The file names contain all the necessary information on the passband (F275W, F336W), the pixel scale (60mas), the data release version (v1.0) and the image type (science image or rms map). For example, the FITS file containing the F336W science data from GOODS-North is called:
HST Data Download
The following table provides links to the science and rms images for download.
Interactive displays are available for each image.
Magnitude Zero Points
The pixel values of the science images report the flux count rate calibrated in electron/second. The zero points to convert the count rate into AB magnitudes for the two fields are listed below. They include a correction for Galactic dust based on Schlafly & Finkbeiner (2011): E(B-V) = 0.0069 mag and 0.0105 mag for GOODS-South and North, respectively (see here).
The rms maps are generated based on the AstroDrizzle weight maps and provide the root-mean-square noise fluctuations per pixel. The rms maps have been corrected for correlated pixel noise that is introduced during the drizzle process, as discussed in Casertano et al. (2000) (see especially Section 3.5 and Appendix A).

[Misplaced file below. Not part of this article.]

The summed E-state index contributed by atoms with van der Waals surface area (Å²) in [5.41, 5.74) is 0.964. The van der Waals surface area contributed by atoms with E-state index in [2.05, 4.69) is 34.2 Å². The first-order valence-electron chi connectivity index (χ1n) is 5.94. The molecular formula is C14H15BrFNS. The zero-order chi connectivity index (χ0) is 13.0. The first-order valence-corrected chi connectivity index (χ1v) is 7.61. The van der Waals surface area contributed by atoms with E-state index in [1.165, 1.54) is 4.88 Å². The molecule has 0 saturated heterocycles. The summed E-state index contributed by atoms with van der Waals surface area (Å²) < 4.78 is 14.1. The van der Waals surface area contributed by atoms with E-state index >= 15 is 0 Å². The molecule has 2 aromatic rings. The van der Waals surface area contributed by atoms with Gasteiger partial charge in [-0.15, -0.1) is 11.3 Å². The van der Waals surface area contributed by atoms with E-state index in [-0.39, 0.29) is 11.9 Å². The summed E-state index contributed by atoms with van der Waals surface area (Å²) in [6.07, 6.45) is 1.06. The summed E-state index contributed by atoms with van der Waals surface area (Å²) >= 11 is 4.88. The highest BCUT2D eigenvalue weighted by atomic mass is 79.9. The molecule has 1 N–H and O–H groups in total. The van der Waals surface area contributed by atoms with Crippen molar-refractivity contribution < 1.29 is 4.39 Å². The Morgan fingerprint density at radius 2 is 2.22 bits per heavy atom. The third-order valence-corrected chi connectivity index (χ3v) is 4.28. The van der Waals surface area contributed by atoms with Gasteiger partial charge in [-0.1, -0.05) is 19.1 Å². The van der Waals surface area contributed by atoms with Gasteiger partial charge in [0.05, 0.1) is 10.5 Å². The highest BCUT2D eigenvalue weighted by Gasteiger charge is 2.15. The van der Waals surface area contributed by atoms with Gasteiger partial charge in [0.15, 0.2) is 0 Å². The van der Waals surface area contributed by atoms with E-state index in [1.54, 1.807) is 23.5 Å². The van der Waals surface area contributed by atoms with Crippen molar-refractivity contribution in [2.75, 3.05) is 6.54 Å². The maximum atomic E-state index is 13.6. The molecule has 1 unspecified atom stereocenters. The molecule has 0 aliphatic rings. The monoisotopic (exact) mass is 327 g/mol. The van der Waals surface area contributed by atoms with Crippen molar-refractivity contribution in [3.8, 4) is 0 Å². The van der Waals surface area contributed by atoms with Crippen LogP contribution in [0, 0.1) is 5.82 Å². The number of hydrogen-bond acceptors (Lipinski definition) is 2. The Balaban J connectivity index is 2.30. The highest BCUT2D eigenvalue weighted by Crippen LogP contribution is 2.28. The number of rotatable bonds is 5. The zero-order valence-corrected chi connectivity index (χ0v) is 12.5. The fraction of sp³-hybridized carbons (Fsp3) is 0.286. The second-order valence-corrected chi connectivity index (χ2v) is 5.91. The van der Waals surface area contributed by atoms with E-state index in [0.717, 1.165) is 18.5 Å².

The image depths are derived directly from the images by placing a large number (10,000 per field) of circular apertures in empty sky regions of the HDUV images and measuring their enclosed flux. The dispersion of these flux histograms represents the most accurate, empirical measurement of the average image depth. Using 0.4 arcsec diameter apertures, we measure 5sigma depths of 27.5 and 27.9 in the two filters F275W and F336W, respectively, averaged over the full HDUV survey footprint (see also table above).